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Overview of Federal Regulation—Oil Pipeline Regulation Under the Interstate Commerce Act and the Hazardous Liquid Pipeline Safety Act

Michele F. Joy, Oil and Natural Gas Pipelines: Wellhead to End User (1995)

The purpose of this paper is to provide general background on oil pipeline regulation and the principal federal statutes governing oil pipelines. Others will later provide more detail on the application of these statutes by the governing regulatory agency.

Like most energy industries in this country, federal rules and regulations permeate all aspects of oil pipeline operations. This paper, however, will address only those laws that are unique to oil pipelines.



Oil pipelines were made subject to certain provisions in Part I of the Interstate Commerce Act (“ICA”) through enactment of the Hepburn Amendment in 1906.1 The principal purpose of the Amendment was to protect independent crude producers from exploitation by the Standard Oil Company. Stemming in part from this legislative action, the Standard Oil Company was broken up. Today, there are approximately 120 interstate oil pipeline companies transporting crude oil, petroleum products or both. Roughly half of the regulated companies are independently owned; that is to say, are not a subsidiary of a vertically integrated company. See Attachment 1 for a brochure generally describing the industry.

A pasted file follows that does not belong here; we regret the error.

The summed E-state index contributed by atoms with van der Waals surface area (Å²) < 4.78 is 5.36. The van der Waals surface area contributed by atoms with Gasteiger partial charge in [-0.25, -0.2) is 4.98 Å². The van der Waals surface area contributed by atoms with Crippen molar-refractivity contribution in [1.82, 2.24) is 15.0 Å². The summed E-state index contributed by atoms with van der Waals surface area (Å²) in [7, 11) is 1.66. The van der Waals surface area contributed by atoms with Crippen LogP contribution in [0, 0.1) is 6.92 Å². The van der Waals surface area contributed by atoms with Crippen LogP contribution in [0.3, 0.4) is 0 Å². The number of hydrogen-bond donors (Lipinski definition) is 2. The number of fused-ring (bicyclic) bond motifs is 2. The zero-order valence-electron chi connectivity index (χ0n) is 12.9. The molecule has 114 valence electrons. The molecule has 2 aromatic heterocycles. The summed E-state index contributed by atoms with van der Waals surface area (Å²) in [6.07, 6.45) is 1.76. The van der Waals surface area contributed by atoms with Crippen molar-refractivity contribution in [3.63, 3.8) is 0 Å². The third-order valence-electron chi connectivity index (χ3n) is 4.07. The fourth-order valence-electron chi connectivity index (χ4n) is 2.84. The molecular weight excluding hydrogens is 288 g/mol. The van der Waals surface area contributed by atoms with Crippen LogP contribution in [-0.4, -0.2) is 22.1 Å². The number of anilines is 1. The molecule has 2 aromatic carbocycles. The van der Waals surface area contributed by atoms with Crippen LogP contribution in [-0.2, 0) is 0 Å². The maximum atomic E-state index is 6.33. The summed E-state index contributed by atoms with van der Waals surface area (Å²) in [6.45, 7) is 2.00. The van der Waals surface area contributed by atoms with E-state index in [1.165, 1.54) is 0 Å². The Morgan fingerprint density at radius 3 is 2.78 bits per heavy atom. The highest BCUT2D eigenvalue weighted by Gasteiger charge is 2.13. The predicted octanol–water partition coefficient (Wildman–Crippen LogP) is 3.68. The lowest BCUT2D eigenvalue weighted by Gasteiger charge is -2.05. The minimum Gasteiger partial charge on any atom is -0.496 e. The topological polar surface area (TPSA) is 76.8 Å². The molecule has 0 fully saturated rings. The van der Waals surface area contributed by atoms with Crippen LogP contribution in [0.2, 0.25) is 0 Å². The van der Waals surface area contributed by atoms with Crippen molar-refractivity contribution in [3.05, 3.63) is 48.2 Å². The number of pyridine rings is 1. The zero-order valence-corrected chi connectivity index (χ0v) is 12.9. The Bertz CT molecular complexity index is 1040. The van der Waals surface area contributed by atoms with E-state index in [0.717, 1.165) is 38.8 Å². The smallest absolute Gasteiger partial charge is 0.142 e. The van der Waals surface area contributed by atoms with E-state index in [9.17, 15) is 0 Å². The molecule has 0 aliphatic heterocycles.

Until 1977, the Interstate Commerce Commission (ICC) exercised economic regulation over oil pipelines. In that year, the Department of Energy Organization